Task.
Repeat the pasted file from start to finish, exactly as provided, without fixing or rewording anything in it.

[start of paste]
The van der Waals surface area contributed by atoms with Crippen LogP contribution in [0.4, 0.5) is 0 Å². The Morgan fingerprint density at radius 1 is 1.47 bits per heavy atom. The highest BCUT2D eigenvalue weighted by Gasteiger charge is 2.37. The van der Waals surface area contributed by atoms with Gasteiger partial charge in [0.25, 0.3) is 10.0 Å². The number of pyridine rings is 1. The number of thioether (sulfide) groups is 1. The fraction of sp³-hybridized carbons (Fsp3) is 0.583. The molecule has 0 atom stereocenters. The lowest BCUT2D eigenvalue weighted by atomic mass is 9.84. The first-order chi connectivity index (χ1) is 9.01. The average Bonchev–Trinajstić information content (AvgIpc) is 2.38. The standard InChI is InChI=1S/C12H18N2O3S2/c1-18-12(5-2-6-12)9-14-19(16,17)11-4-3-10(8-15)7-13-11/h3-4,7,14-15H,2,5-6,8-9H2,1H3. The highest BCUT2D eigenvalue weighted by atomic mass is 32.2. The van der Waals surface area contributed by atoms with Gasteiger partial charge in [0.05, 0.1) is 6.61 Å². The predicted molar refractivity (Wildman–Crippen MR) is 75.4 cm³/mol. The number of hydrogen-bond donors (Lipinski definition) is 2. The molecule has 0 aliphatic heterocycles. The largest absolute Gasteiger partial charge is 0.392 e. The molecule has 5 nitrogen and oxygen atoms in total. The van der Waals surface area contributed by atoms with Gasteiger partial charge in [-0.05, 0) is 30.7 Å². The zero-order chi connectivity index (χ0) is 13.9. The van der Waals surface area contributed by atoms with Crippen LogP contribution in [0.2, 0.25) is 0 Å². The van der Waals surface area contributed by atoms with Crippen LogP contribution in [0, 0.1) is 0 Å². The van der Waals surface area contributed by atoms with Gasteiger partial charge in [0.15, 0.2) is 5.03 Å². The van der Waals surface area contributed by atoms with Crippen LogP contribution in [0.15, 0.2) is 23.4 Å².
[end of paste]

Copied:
The van der Waals surface area contributed by atoms with Crippen LogP contribution in [0.4, 0.5) is 0 Å². The Morgan fingerprint density at radius 1 is 1.47 bits per heavy atom. The highest BCUT2D eigenvalue weighted by Gasteiger charge is 2.37. The van der Waals surface area contributed by atoms with Gasteiger partial charge in [0.25, 0.3) is 10.0 Å². The number of pyridine rings is 1. The number of thioether (sulfide) groups is 1. The fraction of sp³-hybridized carbons (Fsp3) is 0.583. The molecule has 0 atom stereocenters. The lowest BCUT2D eigenvalue weighted by atomic mass is 9.84. The first-order chi connectivity index (χ1) is 9.01. The average Bonchev–Trinajstić information content (AvgIpc) is 2.38. The standard InChI is InChI=1S/C12H18N2O3S2/c1-18-12(5-2-6-12)9-14-19(16,17)11-4-3-10(8-15)7-13-11/h3-4,7,14-15H,2,5-6,8-9H2,1H3. The highest BCUT2D eigenvalue weighted by atomic mass is 32.2. The van der Waals surface area contributed by atoms with Gasteiger partial charge in [0.05, 0.1) is 6.61 Å². The predicted molar refractivity (Wildman–Crippen MR) is 75.4 cm³/mol. The number of hydrogen-bond donors (Lipinski definition) is 2. The molecule has 0 aliphatic heterocycles. The largest absolute Gasteiger partial charge is 0.392 e. The molecule has 5 nitrogen and oxygen atoms in total. The van der Waals surface area contributed by atoms with Gasteiger partial charge in [-0.05, 0) is 30.7 Å². The zero-order chi connectivity index (χ0) is 13.9. The van der Waals surface area contributed by atoms with Crippen LogP contribution in [0.2, 0.25) is 0 Å². The van der Waals surface area contributed by atoms with Crippen LogP contribution in [0, 0.1) is 0 Å². The van der Waals surface area contributed by atoms with Gasteiger partial charge in [0.15, 0.2) is 5.03 Å². The van der Waals surface area contributed by atoms with Crippen LogP contribution in [0.15, 0.2) is 23.4 Å².